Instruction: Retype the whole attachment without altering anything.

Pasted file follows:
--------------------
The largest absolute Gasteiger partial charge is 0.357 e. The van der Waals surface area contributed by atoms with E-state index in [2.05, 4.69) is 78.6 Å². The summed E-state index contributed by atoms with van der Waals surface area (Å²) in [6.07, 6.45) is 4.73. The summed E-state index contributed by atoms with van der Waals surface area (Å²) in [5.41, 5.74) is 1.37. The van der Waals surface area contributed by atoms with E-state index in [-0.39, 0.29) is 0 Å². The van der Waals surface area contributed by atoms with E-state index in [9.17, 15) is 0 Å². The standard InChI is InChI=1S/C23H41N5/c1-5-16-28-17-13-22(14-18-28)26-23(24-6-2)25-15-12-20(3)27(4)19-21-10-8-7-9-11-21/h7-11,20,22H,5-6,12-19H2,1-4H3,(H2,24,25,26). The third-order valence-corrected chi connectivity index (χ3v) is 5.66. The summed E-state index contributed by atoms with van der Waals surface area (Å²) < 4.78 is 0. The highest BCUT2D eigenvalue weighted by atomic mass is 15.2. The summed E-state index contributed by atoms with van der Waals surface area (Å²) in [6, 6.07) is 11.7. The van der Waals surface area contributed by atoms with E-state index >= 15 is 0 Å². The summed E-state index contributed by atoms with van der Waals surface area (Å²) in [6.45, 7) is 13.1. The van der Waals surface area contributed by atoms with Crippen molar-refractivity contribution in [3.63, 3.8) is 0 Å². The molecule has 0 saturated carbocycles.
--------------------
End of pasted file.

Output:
The largest absolute Gasteiger partial charge is 0.357 e. The van der Waals surface area contributed by atoms with E-state index in [2.05, 4.69) is 78.6 Å². The summed E-state index contributed by atoms with van der Waals surface area (Å²) in [6.07, 6.45) is 4.73. The summed E-state index contributed by atoms with van der Waals surface area (Å²) in [5.41, 5.74) is 1.37. The van der Waals surface area contributed by atoms with E-state index in [-0.39, 0.29) is 0 Å². The van der Waals surface area contributed by atoms with E-state index in [9.17, 15) is 0 Å². The standard InChI is InChI=1S/C23H41N5/c1-5-16-28-17-13-22(14-18-28)26-23(24-6-2)25-15-12-20(3)27(4)19-21-10-8-7-9-11-21/h7-11,20,22H,5-6,12-19H2,1-4H3,(H2,24,25,26). The third-order valence-corrected chi connectivity index (χ3v) is 5.66. The summed E-state index contributed by atoms with van der Waals surface area (Å²) < 4.78 is 0. The highest BCUT2D eigenvalue weighted by atomic mass is 15.2. The summed E-state index contributed by atoms with van der Waals surface area (Å²) in [6, 6.07) is 11.7. The van der Waals surface area contributed by atoms with E-state index >= 15 is 0 Å². The summed E-state index contributed by atoms with van der Waals surface area (Å²) in [6.45, 7) is 13.1. The van der Waals surface area contributed by atoms with Crippen molar-refractivity contribution in [3.63, 3.8) is 0 Å². The molecule has 0 saturated carbocycles.